A group of low-ranking Portuguese officers organised as the Armed Forces Movement (MFA, Movimento das Forças Armadas), including some who had fought pro-independence guerrillas in the Portuguese Empire's territories in Africa, [6] and overthrew the Estado Novo regime which had ruled Portugal since the 1930s. Portugal's new regime pledged to end the colonial wars, and began negotiations with the African independence movements. By the end of 1974, Portuguese troops were withdrawn from Portuguese Guinea and the latter was a UN member state. This was followed by the independence of Cape Verde, Mozambique, São Tomé and Príncipe and Angola in 1975. The Carnation Revolution also led to Portugal's withdrawal from East Timor in south-east Asia. These events prompted a mass exodus of Portuguese citizens from Portugal's African territories (mostly from Angola and Mozambique), creating over a million Portuguese refugees — the retornados . [7] [8]

Armed Forces Movement

The Armed Forces Movement was an organization of lower-ranking, politically left-leaning officers in the Portuguese Armed Forces. It was responsible for instigating the Carnation Revolution of 25 April 1974, a military coup in Lisbon that ended Portugal's corporatist New State regime, the Portuguese Colonial War, and led to the independence of Portugal's overseas territories. The MFA instated the National Salvation Junta which governed the country from 1974 to 1976, following a communiqué of its president, António de Spínola, at 1:30 a.m. on 26 April 1974.

Guerrilla warfare form of irregular warfare

Guerrilla warfare is a form of irregular warfare in which small groups of combatants, such as paramilitary personnel, armed civilians, or irregulars, use military tactics including ambushes, sabotage, raids, petty warfare, hit-and-run tactics, and mobility, to fight a larger and less-mobile traditional military. Guerrilla groups are a type of violent non-state actor.

Portuguese Empire Global empire centered in Portugal

The Portuguese Empire, also known as the Portuguese Overseas or the Portuguese Colonial Empire, was composed of the overseas colonies and territories governed by Portugal. One of the longest-lived empires in world history, it existed for almost six centuries, from the capture of Ceuta in 1415, to the handover of Portuguese Macau to China in 1999. The empire began in the 15th century, and from the early 16th century it stretched across the globe, with bases in North and South America, Africa, and various regions of Asia and Oceania. The Portuguese Empire has been described as the first global empire in history.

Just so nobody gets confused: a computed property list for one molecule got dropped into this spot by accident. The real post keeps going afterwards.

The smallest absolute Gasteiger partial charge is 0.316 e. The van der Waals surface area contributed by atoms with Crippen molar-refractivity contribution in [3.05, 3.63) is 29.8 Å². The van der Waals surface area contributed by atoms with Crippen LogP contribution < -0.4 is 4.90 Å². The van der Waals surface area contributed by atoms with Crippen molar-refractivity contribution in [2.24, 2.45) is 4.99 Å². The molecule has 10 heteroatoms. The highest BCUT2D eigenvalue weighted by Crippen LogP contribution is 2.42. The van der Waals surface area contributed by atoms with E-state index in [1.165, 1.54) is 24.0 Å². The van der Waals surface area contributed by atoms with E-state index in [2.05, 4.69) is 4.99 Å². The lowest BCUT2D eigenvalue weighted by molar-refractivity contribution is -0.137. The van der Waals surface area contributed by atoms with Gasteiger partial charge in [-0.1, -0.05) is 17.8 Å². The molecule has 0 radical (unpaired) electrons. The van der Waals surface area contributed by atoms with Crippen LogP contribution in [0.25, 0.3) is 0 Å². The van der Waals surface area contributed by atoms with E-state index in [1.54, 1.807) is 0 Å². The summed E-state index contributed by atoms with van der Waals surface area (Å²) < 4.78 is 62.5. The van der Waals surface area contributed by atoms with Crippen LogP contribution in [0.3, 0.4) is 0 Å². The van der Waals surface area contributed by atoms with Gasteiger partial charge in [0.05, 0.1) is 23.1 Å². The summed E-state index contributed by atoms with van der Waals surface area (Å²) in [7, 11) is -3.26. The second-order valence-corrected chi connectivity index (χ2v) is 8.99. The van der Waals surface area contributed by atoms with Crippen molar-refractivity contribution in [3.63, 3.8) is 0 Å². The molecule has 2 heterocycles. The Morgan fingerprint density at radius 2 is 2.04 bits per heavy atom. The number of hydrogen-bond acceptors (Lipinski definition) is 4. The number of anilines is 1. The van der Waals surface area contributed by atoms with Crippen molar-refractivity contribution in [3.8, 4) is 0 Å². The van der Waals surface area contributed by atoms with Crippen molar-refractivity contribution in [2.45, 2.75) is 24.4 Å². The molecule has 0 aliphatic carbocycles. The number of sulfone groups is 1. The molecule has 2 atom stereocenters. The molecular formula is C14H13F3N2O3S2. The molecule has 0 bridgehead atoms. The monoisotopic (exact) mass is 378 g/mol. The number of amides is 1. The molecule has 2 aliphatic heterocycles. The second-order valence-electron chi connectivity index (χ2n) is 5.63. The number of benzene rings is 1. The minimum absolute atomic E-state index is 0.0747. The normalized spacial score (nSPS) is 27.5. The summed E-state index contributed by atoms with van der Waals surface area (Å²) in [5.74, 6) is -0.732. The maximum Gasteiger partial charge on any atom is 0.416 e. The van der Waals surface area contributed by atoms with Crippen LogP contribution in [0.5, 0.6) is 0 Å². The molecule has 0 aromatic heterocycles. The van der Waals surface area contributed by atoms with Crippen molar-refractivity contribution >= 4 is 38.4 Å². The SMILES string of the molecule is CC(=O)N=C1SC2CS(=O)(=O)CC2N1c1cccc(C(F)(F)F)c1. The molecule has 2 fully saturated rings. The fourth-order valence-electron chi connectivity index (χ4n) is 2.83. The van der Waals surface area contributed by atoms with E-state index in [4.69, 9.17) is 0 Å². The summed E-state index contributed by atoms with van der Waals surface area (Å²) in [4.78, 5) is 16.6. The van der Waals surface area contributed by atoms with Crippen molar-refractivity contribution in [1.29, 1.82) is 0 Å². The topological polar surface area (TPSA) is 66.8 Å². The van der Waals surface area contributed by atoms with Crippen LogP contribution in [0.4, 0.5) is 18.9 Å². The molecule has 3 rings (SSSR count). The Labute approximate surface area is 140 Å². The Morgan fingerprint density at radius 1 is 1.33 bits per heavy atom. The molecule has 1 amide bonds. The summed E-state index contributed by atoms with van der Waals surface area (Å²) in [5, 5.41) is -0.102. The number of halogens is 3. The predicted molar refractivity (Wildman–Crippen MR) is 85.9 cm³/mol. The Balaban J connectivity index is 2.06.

Although PIDE (the Estado Novo's political police) killed four people before surrendering, the revolution was unusual because the revolutionaries did not use violence to achieve their goals. Holding red carnations (Portuguese: cravos), many people joined revolutionary soldiers on the streets of Lisbon in apparent joy and audible euphoria. [9] Red is the colour of socialism and communism, the ideological tendencies of many anti-Estado Novo insurgents. [10] It was the end of the Estado Novo (the longest-lived authoritarian regime in Western Europe), and the dissolution of the Portuguese Empire. In the aftermath of the revolution, a new constitution was drafted, censorship was prohibited, free speech was permitted, political prisoners were released and the Portuguese overseas territories in sub-Saharan Africa were granted independence. East Timor was also offered independence, shortly before it was invaded by Indonesia.


At the beginning of the 1970s, nearly a half-century of authoritarian rule weighed on Portugal. After the 28 May 1926 coup d'état, Portugal implemented an authoritarian regime incorporating social Catholicism and integralism. In 1933, the regime was recast and renamed Estado Novo (New State). António de Oliveira Salazar was prime minister until 1968, when he had a stroke. Salazar was replaced in September 1968 by Marcello Caetano, who was deposed during the revolution.

Portugal's Estado Novo government was initially tolerated by its NATO partners due to its anti-communist stance. Elections were rarely contested; the opposition used the limited political freedoms allowed during the brief election period to protest against the regime, withdrawing their candidates before the election to deny the regime political legitimacy. In 1958, General Humberto Delgado (a former member of the regime) stood against the regime's presidential candidate, Américo Tomás, and refused to allow his name to be withdrawn.

Tomás won the election amidst claims of widespread electoral fraud. Immediately after the election, the Salazar government abandoned the practice of popularly electing the president and gave the task to the National Assembly, which was firmly under the regime's control. During Caetano's time in office, he made minor attempts at political reform that did not go nearly far enough for a generation that had no memory of the instability that preceded the 1926 coup. However, even these meager reforms were obstructed by Salazarist elements in the regime. The hardliners were supported by Tomás, who was unwilling to give Caetano as free a hand as Salazar had. The Estado Novo's political police, the PIDE (Polícia Internacional e de Defesa do Estado, later the DGS, Direcção-Geral de Segurança and originally the PVDE, Polícia de Vigilância e Defesa do Estado), persecuted opponents of the regime, who were often tortured, imprisoned or killed.

The international community disliked the Portuguese regime. The Cold War was near its peak; Western- and Eastern-bloc states were supporting guerrillas in the Portuguese colonies, attempting to bring them under American or Soviet influence. The overseas policy of the Portuguese government, despite the desire of many colonial residents to remain under Portuguese rule, led to an abrupt decolonisation after the Carnation Revolution and the fall of the regime in April 1974. For the Portuguese rulers, the overseas empire was a matter of national interest.